The final number is in: $88,000. That’s the amount that last month’s 32nd Metro Toronto Rotary Auction was able to raise for charity at the East York Civic Centre. Although it’s a striking achievement in itself, the result fell about $12,000 short of the $100,000 goal, and about $8,000 short of last year’s total.
This year, the auction had to contend with two blows. For one, it was in direct competition with the Black Friday craze that swept the country from south of the border. But East Yorkers like Kathleen Chalmers and Christine Curran maintained their loyalty to the auction.
“What’s the biggest difference to Black Friday? No crowds and the chance to support a good charity. Since you don’t have to pay tax, it also has some good deals,” said Chalmers. “We have been coming here for 20 years. It’s impulse shopping made easy.”
The auction looked to turn the Black Friday competition into an advantage by appealing to shoppers’ deal-hunter mentality with an average item price hovering around half of the actual value.
However, the auction struggled to find an answer to a major second challenge this year: the NHL lockout.
“We used to make lots of money with hockey tickets, which is really going to affect our revenue this year since there are obviously no hockey tickets,” said Rotarian Kim Brown. “We are really hoping that the Grey Cup tickets we have bring in a lot of money.”
The Grey Cup tickets certainly helped, but couldn’t make up for the loss of the traditionally most popular items. The loss of the NHL tickets was estimated to have shaved off $5,000-$10,000 of the auction’s bottom line. But the Grey Cup tickets still performed very well, achieving an over-value return. Items like that, auctioned for more than their actual value, receive the nickname “bellringers”.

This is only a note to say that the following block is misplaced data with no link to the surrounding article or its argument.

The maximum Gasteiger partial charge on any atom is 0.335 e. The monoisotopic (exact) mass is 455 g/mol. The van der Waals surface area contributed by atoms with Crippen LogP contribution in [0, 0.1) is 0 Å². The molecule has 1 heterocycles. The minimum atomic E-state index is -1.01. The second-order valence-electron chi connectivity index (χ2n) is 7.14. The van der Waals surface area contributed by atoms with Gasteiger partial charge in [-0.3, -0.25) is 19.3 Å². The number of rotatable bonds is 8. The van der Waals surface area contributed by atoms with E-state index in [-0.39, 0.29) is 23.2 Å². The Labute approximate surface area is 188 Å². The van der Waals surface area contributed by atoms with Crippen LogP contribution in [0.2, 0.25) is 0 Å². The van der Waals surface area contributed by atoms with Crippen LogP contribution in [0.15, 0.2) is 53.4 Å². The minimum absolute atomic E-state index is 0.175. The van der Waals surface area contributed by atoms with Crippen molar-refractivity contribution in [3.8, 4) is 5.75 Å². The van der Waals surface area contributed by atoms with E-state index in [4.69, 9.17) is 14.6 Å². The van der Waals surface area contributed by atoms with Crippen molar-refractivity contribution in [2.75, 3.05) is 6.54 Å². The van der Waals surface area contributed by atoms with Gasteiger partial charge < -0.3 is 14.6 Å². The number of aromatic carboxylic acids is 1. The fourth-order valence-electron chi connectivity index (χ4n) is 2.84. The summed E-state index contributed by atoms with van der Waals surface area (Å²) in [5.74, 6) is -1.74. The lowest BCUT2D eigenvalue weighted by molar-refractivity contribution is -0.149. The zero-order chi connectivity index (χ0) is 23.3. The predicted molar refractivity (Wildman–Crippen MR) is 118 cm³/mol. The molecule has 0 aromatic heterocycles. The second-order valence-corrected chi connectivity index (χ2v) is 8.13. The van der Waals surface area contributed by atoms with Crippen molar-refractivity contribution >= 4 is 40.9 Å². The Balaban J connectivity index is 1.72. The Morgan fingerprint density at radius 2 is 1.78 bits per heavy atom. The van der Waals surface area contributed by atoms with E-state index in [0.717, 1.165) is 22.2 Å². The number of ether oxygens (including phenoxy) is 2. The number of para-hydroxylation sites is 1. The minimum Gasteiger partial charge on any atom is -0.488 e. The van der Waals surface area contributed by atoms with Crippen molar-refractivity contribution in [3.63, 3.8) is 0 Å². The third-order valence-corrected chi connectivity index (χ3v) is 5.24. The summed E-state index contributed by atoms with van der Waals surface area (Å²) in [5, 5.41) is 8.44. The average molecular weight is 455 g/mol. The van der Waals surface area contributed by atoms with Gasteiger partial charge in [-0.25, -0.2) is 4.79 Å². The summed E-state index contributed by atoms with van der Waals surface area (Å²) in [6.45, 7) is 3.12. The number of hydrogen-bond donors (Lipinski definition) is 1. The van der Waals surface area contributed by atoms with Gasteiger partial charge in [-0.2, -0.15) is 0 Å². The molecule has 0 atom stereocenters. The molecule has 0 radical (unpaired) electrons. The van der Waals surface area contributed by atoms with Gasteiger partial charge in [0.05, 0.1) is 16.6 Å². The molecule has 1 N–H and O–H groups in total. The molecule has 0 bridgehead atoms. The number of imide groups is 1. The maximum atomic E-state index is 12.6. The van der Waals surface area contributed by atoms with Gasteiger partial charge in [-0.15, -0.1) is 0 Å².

“This year we started to give away a Zeddy bear for every bellringer. Zellers is going out of business and donated 2,000 Zeddy bears,” said Patterson. “I really don’t know if this is why we are getting higher values this year.”
Another positive trend this year was the increased support from local celebrities dropping by during the live Rogers TV broadcast of the auction — via its community channel — to actively promote the products on the auction block. The prominent figures included Toronto police chief Bill Blair, Don Valley West MPP and Liberal party leadership hopeful Kathleen Wynne, several Olympic medalists, mixed martial arts fighter Josh Hill and CFL player Greg Hetherington.
“It’s a great way to raise funds. At a regular fundraiser, you donate money, but may not necessarily get anything back,” said Hetherington, “but here they are getting a product for what their giving at a great value.”
Hill and Hetherington are already considering returning to the auction next year… with a twist.
“A couple of friends were asking me if I was auctioning myself off. I didn’t give it that much thought, but if it’s a charitable event looking to help somebody else out, this is definitely something I would consider,” said Hetherington. The CFL pro then added with a laugh: “But I would want to see the fine print on that one.”